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Committed to making the subject of addiction and trauma within the LGBTQ community something that people are comfortable discussing openly in a forward-thinking and progressive environment, Resort 12 are delighted to be partnering with iCAAD to host ‘Healing Trauma in the LGBTQ+ community’.
Located in mountainous and peaceful Chiang Mai in Northern Thailand, Resort 12 is an LGBTQ dedicated destination rehab facility and part of The Cabin Addiction Services Group, a globally recognised addiction treatment provider with a collection of inpatient and outpatient treatment centres around the world.
It is understood that members of the LGBTQ community are up to three times as likely as other people to suffer from addiction- and trauma-related issues. And while there are elements within all addiction- and trauma-related treatment that share much in the way of common ground, no matter someone’s gender, sexual preference, age or cultural background, there are also nuances within the treatment of LGBTQ specific issues that can benefit greatly from a more tailored approach, both individually and in groups.
It is also important for some integration with mainstream treatment, as clients learn to manage real-world situations and adapt to various challenges in new ways without substances. The safety of clients is paramount, both emotional and psychological safety as well as physical safety.
Having space from which to explore individual identity and reframe this as a recovering addict within the LGBTQ community provides unique challenges for treatment providers and clinicians. Understanding and identification enable this exploration to take place both within the LGBTQ unit as well as within the wider recovery community.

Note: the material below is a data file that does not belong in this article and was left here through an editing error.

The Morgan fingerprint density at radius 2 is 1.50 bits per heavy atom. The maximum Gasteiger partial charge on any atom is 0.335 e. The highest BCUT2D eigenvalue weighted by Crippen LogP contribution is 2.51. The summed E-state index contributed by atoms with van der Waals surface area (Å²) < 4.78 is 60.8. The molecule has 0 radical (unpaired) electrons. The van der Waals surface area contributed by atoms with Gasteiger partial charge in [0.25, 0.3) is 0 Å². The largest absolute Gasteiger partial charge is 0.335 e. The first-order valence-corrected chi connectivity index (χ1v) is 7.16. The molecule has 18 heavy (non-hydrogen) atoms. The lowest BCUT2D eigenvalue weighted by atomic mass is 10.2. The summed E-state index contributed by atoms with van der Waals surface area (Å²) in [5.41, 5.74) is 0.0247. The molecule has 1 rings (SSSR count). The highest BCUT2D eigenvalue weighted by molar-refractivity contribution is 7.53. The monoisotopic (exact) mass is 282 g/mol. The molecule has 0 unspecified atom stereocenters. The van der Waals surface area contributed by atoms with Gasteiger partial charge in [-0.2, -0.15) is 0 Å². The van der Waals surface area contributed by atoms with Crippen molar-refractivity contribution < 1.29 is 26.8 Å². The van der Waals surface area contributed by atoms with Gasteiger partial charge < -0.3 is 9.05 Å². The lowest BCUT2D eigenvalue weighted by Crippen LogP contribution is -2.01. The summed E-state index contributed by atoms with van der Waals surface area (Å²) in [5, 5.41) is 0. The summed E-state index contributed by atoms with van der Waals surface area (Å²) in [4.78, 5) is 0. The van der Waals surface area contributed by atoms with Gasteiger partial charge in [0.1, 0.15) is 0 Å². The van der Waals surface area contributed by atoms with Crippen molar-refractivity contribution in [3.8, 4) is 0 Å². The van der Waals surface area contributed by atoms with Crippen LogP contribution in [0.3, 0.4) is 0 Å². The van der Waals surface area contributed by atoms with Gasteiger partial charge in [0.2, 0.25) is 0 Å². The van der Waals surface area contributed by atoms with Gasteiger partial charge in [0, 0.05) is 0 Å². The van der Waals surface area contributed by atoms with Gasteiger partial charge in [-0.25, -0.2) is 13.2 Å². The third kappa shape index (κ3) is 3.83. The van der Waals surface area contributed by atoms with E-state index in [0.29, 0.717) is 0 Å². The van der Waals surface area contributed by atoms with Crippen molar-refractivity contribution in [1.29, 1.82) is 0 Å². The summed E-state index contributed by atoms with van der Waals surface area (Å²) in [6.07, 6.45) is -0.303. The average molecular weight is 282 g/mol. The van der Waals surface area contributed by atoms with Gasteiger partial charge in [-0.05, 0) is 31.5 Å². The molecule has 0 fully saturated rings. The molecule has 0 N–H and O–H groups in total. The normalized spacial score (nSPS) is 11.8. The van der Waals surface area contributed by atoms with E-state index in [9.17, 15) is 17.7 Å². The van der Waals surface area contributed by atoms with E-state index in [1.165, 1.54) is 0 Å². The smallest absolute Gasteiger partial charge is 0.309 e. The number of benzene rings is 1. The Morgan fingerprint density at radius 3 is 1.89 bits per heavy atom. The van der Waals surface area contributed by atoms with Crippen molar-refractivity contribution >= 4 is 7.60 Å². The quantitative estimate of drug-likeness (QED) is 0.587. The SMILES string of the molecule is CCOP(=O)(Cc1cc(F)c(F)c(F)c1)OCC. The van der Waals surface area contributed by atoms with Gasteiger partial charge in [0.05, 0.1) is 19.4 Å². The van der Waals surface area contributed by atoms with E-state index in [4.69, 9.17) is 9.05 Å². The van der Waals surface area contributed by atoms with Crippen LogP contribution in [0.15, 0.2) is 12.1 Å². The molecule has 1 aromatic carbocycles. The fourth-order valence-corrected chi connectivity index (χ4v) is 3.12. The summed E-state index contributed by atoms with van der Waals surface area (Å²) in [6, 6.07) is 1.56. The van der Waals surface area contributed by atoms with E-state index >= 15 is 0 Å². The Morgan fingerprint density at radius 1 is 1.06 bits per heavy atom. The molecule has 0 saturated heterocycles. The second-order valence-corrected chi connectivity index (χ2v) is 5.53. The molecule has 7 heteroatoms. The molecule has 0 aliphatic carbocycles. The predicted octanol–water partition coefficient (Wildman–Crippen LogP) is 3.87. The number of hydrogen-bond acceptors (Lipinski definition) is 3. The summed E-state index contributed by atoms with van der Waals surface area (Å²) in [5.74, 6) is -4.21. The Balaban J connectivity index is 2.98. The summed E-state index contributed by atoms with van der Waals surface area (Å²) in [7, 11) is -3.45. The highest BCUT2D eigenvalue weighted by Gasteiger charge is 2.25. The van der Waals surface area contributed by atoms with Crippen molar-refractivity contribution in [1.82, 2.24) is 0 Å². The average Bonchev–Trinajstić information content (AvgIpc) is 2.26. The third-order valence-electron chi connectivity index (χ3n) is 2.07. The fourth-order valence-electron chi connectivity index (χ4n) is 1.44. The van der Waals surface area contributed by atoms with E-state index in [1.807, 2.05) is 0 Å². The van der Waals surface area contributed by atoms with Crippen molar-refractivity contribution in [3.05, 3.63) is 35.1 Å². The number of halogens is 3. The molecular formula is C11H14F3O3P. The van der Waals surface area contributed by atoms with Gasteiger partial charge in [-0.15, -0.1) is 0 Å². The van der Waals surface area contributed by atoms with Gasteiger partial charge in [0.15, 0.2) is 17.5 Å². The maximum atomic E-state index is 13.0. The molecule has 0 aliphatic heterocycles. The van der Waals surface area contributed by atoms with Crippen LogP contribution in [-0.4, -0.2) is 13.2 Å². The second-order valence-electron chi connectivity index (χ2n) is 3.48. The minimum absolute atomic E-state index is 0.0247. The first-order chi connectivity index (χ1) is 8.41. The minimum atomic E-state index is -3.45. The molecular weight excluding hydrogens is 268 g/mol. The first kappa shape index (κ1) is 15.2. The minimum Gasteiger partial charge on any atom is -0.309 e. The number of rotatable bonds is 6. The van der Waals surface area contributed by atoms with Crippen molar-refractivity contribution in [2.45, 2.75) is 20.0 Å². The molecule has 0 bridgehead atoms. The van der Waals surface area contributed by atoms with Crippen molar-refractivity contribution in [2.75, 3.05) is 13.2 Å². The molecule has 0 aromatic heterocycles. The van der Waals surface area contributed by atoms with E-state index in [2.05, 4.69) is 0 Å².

So why is it important for LGBTQ people to be able to access treatment designed for their specific needs?
Resort 12’s Principal Counsellor, Stu Fenton has a lot of experience working with gay men and is dedicated to helping individuals achieve their goals in regard to alcohol and drug addiction, self-esteem issues, life skills, grief and loss. His desire to work in this field comes from his own personal experiences with addiction, body image issues and family conflict. Fenton comments ‘LGBTQ clients are simply wired differently when it comes to addiction and trauma. To recover, their specific issues need to be addressed and their culture needs to be understood by empathetic and knowledgeable professionals.’
Fiona Markham Chief Clinical Officer of The Cabin Group adds: ‘We know from our work with many LGBTQ clients over the years that issues many of them share relate to a deep sense of isolation, of not belonging. This can be traced back to many different things, for example growing up in a homophobic environment, the internalised homophobia that can result from that, the process of coming out, confusion around sexual and gender identity, and the inappropriate identities society pressures LGBTQ individuals to fit into.’
Beck Gee-Cohen who specialises in LGBTQ addiction, recovery and trauma will lead the London workshop. Gee-Cohen, from the US and currently resides in LA, is a trans man and recovering addict of 12 years. He has written articles and papers directly addressing the need for training staff on LGBTQ communities and has spoken extensively in the US at various conferences regarding LGBTQ communities.
Alongside Gee-Cohen will be UK’s Adela Campbell, a psychodrama therapist. These two professionals will be working together to deliver deep insight and expertise on both experiential models and specialist resources in trauma therapy when working with gender complex clients and exploring addiction and relationship issues.
‘Healing and Trauma in the LGBTQ Community’ will be held on Saturday 25th November from 9:30am–5.30pm at The Royal Garden Hotel, 2-24 Kensington High Street, W8 4PT. The programme will combine presentations, experiential and collaborative work, where the focus will be on peering beneath the umbrella of the ‘LGBTQ label’, looking instead at specific traumas and complexities, specifically for the Lesbian, Gay, Bisexual, Transgender and Queer communities as individual subcultures. This unique workshop will be a safe space where all stigma is left at the door and relational trauma issues can be explored. For more information click here.
Image credit: Freepik
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